Lincoln - Nebraska opens its Big Ten Conference season on Saturday against Illinois, and Huskers.com prepares you for the conference season by taking a closer look at the Fighting Illini.
Illinois brings a 3-1 record into Saturday's matchup. Like Nebraska, the Fighting Illini's lone loss this season came at the hands of a ranked Pac-12 squad, as No. 15 Washington defeated Illinois, 34-24, on Sept. 14.
The Illini boast one of the Big Ten's best offenses, led by senior quarterback Nathan Scheelhaase. Nebraska Head Coach Bo Pelini said he has been impressed by what he's seen from Illinois' offense.
"They are balanced. They can run it, they can throw it," Pelini said. "They mix up their personnel a little bit. I think it’s a well-coached offense. They do what they do and they do it well. I think their quarterback has a good handle on what (Offensive Coordinator Bill) Cubit is trying to do offensively. I think they have a good level of execution.”
Illinois enters Saturday’s Big Ten Conference opener looking to snap a 14-game conference losing streak dating back to 2011. While the Fighting Illini have struggled in Big Ten play the past two seasons, they have opened the 2013 season with a 3-1 record, showing marked improvement in Tim Beckman’s second season following a 2-10 campaign in 2012.
The Illini opened the season with an eight-point win over FCS foe Southern Illinois, before an impressive 45-17 rout of Cincinnati. Illinois suffered its lone loss of the season in a 10-point defeat at the hands of No. 19 Washington on Sept. 14. Illinois was off the following weekend before bouncing back with a 50-14 victory over Miami (Ohio) last Saturday.
Illinois’ strength is its offense, led by quarterback Nathan Scheelhaase. The Illini are averaging 40.2 points per game and 478.5 yards of total offense. Scheelhaase is completing 67 percent of his passes while averaging nearly 300 passing yards per contest. He has thrown 12 touchdowns and been intercepted just three times. On the ground, Illinois is averaging 171.0 rushing yards per game, led by Donovonn Young’s 208 yards this season.
While the passing game is the strength of the Fighting Illini offense, Illinois’ pass defense has struggled, although it allowed only 95 passing yards last week while limiting Miami (Ohio) to only 250 total yards, nearly half of the Illini’s season average entering the game. Illinois ranks 97th nationally by allowing 271.5 passing yards per game. Opposing quarterbacks are completing better than 63 percent of their passes and have been picked off only once in 133 attempts. Opponents are also averaging 4.3 yards per rush against Illinois, as the Fighting Illini rank 92nd nationally in total defense, allowing 432.0 yards per game. Despite those numbers, the Illini have done well limiting points, thanks in part to keeping the opponent out of the end zone in seven of the opponent’s 16 trips inside the red zone.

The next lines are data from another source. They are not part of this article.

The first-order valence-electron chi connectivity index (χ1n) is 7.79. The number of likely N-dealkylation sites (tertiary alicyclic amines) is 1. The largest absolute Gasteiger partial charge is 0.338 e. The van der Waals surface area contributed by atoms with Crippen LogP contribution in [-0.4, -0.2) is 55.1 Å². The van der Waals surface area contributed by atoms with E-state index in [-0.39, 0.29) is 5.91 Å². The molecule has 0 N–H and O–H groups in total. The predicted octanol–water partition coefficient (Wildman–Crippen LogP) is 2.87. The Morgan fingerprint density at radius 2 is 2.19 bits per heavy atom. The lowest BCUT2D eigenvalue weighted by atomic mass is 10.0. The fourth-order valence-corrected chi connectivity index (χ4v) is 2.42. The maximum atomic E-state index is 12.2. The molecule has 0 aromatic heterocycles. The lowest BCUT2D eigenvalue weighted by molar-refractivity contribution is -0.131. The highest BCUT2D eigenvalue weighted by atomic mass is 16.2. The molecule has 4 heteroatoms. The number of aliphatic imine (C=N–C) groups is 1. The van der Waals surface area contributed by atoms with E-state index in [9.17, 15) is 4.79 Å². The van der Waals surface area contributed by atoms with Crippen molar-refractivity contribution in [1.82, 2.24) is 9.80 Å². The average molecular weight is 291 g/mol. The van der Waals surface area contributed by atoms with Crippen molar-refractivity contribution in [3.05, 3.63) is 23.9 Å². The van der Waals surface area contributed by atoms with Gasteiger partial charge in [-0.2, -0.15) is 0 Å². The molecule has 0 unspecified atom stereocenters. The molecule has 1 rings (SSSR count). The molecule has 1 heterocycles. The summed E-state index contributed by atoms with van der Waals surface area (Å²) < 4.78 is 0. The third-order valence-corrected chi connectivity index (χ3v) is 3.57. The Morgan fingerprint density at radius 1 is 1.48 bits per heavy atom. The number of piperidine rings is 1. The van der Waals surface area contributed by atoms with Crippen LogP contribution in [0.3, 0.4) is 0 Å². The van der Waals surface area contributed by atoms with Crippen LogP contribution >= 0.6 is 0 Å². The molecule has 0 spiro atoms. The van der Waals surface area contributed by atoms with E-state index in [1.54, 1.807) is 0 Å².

Nebraska and Illinois are meeting for the first time as members of the Big Ten Conference, as the teams did not play in 2011 or 2012. The Huskers lead the all-time series with the Fighting Illini, 7-2-1. The teams have met only twice in the last 60 years, with Nebraska earning a 59-14 win in Champaign in 1986, and the Huskers claiming a 52-25 victory in the most recent meeting in Lincoln in 1985.
The teams will meet at Memorial Stadium for only the third time. In the first meeting, Illinois earned a 9-6 victory in 1924. NU avenged that loss with a 14-0 victory over Red Grange and the Illini the next season, marking the only time in Grange’s career that he was held scoreless in a home game.
Illinois Head Coach Tim Beckman
Tim Beckman is in his second season at Illinois, where he owns a 5-11 record. The Fighting Illini are 3-1 this fall and have already eclipsed last year’s win total from a 2-10 campaign. Illinois went 0-8 in Big Ten Conference play in Beckman’s first season, and the Fighting Illini have lost 14 consecutive conference games dating back to 2011.
Prior to coming to Illinois, Beckman spent three seasons as the head coach at Toledo from 2009 to 2011. Beckman posted a 21-16 record at Toledo, including eight wins in each of his final two seasons. Before becoming a head coach, Beckman served as Oklahoma State’s defensive coordinator in 2007 and 2008, after coaching cornerbacks at Ohio State in 2005 and 2006. Previously, Beckman spent time on the defensive staffs at Bowling Green (1998 to 2004), Elon (1996 to 1997) and Western Carolina (1990 to 1995). He earned his first collegiate coaching stint as a graduate assistant at Auburn in 1988 and 1989.